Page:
China issues moratorium on new government buildings

China issues moratorium on new government buildings
A government office building in Fuyang city in eastern China's Anhui province is an example of a construction movement that drew inspiration from such edifices as the White House, Versailles and the U.S. Capitol. (Associated Press)

BEIJING — After years of building massive and lavish new government office buildings — including ones inspired by the White House, Versailles and the U.S. Capitol — China is saying enough is enough.

Central authorities have issued a five-year moratorium on the construction of new government offices, training centers and hotels, the latest step in a frugality drive that also includes cutbacks on banquets, travel and other perks for bureaucrats.


According to the State Council, China's cabinet, the new policy issued late Tuesday is important for "building a clean government and … maintaining the image of the Communist Party." Prime Minister Li Keqiang promised such a moratorium in his first speech after taking office in March, and Tuesday's directive lays out specific dos and don'ts.

China's ostentatious official buildings have been denounced by citizen whistle-blowers and inspired national photo contests. In a country where officials have long been judged by how well they meet development targets, though, the quickest way to inflate growth figures has been to build something — the grander the better.

The new construction ban is partially a public relations move aimed at quelling public discontent over self-indulgent officials. But as growth slows, it is also in line with the central government's efforts to curb wasteful spending, address the heavy debt loads of local governments, and allow market forces to play a greater role in the economy.

For urban planners, the new policy may also raise significant questions in the coming years.

The nation is in the midst of a massive campaign aimed at moving 250 million rural residents into cities by 2025, part of an effort to boost economic growth by turning subsistence farmers into urban-dwelling consumers. Whether this can be done without new government office buildings remains unclear.

Some experts say the moratorium could help reduce corruption and move China away from inefficient, government-orchestrated development into more organic, market-driven construction patterns.

"In the last 30 years, the construction of government buildings has been one way of driving growth," said Peng Jianbo of the Tsinghua Urban Design and Planning Institute in Beijing. "Such buildings are one source of blood supply for cities, but we need to create other sources."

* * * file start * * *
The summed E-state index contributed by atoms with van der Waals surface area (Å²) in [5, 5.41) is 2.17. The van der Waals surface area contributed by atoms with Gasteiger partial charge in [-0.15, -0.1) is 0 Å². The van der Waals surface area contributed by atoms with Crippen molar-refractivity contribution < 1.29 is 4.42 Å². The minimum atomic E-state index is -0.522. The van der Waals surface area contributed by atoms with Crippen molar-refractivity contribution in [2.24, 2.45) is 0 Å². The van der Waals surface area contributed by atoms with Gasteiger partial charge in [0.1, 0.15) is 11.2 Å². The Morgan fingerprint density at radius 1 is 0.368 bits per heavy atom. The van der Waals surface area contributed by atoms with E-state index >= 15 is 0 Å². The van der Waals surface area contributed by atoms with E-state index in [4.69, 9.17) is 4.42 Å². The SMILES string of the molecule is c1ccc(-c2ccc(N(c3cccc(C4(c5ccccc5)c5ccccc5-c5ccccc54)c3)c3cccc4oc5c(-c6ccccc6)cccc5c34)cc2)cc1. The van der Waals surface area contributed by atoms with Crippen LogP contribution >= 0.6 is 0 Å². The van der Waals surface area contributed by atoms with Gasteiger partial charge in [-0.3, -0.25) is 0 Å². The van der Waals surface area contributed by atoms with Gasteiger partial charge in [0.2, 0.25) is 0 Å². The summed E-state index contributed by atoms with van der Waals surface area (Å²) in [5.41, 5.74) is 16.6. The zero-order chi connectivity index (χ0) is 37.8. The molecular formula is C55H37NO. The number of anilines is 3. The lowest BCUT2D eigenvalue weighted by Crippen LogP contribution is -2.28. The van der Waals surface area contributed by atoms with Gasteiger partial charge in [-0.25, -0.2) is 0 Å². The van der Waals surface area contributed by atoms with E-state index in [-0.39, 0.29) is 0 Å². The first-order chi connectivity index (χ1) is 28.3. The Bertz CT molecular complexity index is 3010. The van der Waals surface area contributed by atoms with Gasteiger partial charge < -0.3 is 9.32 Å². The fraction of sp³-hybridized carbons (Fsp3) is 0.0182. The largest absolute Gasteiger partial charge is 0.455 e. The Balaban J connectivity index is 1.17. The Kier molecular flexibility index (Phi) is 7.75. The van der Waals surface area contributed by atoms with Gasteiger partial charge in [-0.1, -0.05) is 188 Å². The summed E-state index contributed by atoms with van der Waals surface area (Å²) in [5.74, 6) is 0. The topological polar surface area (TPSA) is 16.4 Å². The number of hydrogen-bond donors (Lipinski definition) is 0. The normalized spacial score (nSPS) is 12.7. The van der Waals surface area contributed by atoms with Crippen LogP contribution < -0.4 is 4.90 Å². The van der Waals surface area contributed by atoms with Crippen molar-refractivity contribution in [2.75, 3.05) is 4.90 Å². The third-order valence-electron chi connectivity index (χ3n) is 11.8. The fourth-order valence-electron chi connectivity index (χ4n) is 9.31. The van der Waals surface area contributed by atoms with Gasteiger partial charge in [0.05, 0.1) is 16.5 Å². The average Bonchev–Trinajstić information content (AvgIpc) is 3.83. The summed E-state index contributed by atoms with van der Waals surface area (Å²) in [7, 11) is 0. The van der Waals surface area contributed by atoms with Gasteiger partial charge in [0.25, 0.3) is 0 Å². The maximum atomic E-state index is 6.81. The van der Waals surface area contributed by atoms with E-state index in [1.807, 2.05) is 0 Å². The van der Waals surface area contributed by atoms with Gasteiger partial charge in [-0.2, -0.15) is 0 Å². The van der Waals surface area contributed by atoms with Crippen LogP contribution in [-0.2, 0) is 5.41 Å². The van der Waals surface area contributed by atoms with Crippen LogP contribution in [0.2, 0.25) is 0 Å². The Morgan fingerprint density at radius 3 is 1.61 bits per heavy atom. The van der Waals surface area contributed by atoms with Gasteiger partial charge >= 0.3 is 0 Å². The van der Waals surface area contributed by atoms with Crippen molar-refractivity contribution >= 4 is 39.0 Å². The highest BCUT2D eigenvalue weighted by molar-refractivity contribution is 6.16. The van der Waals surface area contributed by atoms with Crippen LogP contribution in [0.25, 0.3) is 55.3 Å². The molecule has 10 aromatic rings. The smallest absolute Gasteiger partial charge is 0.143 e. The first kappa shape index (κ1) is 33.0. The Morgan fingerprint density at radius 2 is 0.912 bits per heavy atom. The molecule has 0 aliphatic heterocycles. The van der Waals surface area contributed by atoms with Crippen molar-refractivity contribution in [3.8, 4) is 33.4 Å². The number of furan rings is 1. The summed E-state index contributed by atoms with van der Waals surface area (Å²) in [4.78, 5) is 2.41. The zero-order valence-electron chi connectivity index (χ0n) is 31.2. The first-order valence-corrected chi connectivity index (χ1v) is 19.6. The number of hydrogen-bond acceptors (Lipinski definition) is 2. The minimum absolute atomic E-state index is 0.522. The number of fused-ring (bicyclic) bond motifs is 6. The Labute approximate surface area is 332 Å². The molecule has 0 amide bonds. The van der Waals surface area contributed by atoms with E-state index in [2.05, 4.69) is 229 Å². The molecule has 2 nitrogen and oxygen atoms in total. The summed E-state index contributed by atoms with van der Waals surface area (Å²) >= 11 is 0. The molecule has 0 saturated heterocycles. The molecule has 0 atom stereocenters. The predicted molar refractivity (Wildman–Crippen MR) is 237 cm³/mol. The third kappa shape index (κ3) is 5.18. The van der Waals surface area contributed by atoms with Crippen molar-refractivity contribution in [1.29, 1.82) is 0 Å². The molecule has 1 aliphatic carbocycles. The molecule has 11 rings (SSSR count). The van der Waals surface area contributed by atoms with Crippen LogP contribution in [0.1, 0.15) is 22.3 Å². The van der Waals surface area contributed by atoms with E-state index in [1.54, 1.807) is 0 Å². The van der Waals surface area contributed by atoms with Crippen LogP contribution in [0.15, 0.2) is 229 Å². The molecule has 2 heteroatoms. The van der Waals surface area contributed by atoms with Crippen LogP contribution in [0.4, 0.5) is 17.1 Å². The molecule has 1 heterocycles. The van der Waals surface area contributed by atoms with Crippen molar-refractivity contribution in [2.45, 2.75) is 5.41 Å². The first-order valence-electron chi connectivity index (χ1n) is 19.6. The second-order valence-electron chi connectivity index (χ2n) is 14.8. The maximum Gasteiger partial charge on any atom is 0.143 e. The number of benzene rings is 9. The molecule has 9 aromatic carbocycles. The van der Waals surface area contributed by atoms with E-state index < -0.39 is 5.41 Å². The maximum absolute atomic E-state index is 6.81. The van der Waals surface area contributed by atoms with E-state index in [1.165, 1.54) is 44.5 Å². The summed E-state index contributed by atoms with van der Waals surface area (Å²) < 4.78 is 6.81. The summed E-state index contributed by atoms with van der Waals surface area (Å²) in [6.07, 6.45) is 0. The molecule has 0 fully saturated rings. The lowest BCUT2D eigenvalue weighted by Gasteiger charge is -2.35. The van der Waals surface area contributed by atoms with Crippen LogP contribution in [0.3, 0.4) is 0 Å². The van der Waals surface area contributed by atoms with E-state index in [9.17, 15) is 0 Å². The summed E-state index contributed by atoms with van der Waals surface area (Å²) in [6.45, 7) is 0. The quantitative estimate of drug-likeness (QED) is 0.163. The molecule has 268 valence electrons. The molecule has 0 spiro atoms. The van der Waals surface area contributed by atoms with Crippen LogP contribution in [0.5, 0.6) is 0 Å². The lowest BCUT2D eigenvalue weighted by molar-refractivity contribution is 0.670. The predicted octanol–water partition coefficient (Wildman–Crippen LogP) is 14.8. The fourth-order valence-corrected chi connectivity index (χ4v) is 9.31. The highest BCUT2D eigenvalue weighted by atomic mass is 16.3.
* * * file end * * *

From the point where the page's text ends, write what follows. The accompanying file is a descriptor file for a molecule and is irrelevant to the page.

In many areas, local officials have gotten extremely cozy with property developers, seizing farmland and other property and selling it at cut rates in exchange for funds for government buildings.

The operating expenses and maintenance costs for such structures are frequently beyond the budgets of local governments, creating incentives for further corruption, noted Zhang Ming, a political scientist at Beijing's Renmin University.

"It's very surprising that they can even keep the electricity and air conditioning on in some of these buildings," he said. "That forces them to find other 'creative ways' to supplement their local budgets."

The new directive bars the Communist Party and government organizations from receiving any form of construction sponsorship or donations, and says officials with multiple offices should be limited to just one.

In a number of cities, these government edifices and associated structures have become massive white elephants. The Inner Mongolian city of Ordos became infamous after it built a new town called Kangbashi, intended for 300,000 residents, but by 2010 only had attracted about 30,000. Even today, the area is still trying to lure people to live there.

Beyond halting new construction, the measures announced Tuesday also forbid restoring or expanding office compounds under "the guise of building repair," and prohibit renovations to buildings "with reception functions, such as those related to accommodation, meetings and catering."

Although the new directive offers quite specific guidelines, Zhang noted that China has long had rules on office space for officials. He questioned how strongly the latest measures would be enforced.


"All these kinds of rules have existed before, but these officials keep finding ways around them," he said. "As long as the government structure doesn't change, will things really change?"

Some property owners fear the new policy could threaten their real estate investments.

In a comment posted on the Internet forum of, one of the leading online real estate services in China, a man named Wang expressed concerns over chatter that the Jiangxi provincial government might cancel its plan to move some of its offices into an area known as Nine Dragon Lake in the capital, Nanchang.

Wang recently bought an apartment in the area, and he said he chose it for one reason: The provincial government said it would move there soon.

"If I live there in the future, all the related infrastructure will be very complete because the government will be there," he said he believed. Now, he said, he "can't sit calmly anymore ... I want to know the truth."


Tommy Yang in the Times' Beijing Bureau contributed to this report.